Short-latency inhibition mitigates the relationship between conscious movement processing and overly cautious gait

Toby J Ellmers, Elmar C Kal, James K Richardson, William R Young
2020 Age and Ageing  
Background Overly cautious gait is common in older adults. This is characterised by excessively slow gait, shortened steps, broadened base of support and increased double limb support. The current study sought to (1) evaluate if overly cautious gait is associated with attempts to consciously process walking movements, and (2) explore whether an individual's ability to rapidly inhibit a dominant motor response serves to mitigate this relationship. Methods A total of 50 older adults walked at a
more » ... dults walked at a self-selected pace on an instrumented walkway containing two raised wooden obstacles (height = 23 cm). Trait conscious movement processing was measured with the Movement-Specific Reinvestment Scale. Short-latency inhibitory function was assessed using a validated electronic go/no-go ruler catch protocol. We used linear regressions to explore the relationship between these variables and gait parameters indicative of overly cautious gait. Results When controlling for general cognitive function (MoCA), and functional balance (Berg Balance Scale), the interaction between trait conscious movement processing and short-latency inhibition capacity significantly predicted gait velocity, step length and double limb support. Specifically, older adults with higher trait conscious movement processing and poorer inhibition were more likely to exhibit gait characteristics indicative of cautious gait (i.e. reduced velocity, shorter step lengths and increased double limb support). Neither conscious movement processing nor inhibition independently predicted gait performance. Conclusion The combination of excessive movement processing tendencies and poor short-latency inhibitory capacity was associated with dysfunctional or 'overly cautious' gait. It is therefore plausible that improvement in either factor may lead to improved gait and reduced fall risk.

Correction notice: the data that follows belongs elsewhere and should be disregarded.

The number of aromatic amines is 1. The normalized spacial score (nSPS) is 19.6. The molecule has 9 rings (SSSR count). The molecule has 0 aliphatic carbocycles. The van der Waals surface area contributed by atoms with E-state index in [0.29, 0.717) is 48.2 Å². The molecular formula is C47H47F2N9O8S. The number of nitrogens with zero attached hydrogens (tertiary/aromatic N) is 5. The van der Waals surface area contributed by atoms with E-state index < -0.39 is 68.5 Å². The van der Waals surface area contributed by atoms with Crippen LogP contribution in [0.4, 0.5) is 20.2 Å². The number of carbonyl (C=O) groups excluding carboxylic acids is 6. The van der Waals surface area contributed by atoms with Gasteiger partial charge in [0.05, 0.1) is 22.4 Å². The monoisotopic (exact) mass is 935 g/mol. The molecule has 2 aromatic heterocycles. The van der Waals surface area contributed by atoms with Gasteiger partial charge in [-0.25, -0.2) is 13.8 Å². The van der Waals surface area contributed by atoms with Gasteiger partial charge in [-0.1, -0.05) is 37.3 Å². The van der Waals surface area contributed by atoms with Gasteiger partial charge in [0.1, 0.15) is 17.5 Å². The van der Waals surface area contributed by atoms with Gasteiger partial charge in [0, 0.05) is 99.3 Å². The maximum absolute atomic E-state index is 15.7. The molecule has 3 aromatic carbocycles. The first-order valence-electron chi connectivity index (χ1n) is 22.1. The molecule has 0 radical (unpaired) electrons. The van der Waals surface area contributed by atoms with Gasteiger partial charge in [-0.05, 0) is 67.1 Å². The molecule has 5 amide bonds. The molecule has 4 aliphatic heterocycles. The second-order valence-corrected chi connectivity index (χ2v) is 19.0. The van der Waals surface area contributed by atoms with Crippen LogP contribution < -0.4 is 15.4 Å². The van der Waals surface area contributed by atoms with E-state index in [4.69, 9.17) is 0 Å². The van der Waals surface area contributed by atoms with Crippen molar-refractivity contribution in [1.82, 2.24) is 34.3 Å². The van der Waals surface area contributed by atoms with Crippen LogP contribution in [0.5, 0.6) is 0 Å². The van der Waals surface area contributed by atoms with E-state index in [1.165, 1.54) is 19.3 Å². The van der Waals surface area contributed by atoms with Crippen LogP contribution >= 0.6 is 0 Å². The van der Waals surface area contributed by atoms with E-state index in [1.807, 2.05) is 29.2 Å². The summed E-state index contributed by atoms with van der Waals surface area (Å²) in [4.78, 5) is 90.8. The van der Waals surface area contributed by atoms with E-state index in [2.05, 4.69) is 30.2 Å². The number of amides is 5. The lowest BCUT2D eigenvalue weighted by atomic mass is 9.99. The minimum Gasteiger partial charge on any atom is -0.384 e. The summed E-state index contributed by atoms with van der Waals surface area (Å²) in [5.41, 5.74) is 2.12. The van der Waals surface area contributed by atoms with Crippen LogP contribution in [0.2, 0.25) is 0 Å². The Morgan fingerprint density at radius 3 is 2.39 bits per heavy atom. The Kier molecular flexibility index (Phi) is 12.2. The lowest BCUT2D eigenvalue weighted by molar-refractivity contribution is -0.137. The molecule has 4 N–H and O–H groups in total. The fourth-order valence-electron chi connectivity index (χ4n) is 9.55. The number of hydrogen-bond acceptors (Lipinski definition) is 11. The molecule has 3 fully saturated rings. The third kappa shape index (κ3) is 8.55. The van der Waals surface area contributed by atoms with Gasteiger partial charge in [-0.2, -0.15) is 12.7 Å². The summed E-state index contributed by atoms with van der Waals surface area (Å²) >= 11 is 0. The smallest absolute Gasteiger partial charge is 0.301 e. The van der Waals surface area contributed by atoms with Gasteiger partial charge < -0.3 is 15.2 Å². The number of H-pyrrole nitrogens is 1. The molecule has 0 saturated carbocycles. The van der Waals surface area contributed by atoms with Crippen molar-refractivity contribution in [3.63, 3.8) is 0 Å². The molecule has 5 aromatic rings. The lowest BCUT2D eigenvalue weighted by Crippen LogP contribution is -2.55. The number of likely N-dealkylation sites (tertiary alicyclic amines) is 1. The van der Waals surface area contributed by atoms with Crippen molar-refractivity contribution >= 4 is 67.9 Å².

doi:10.1093/ageing/afaa230 pmid:33951155 fatcat:j65wmm7ksbarhextmpczq2duk4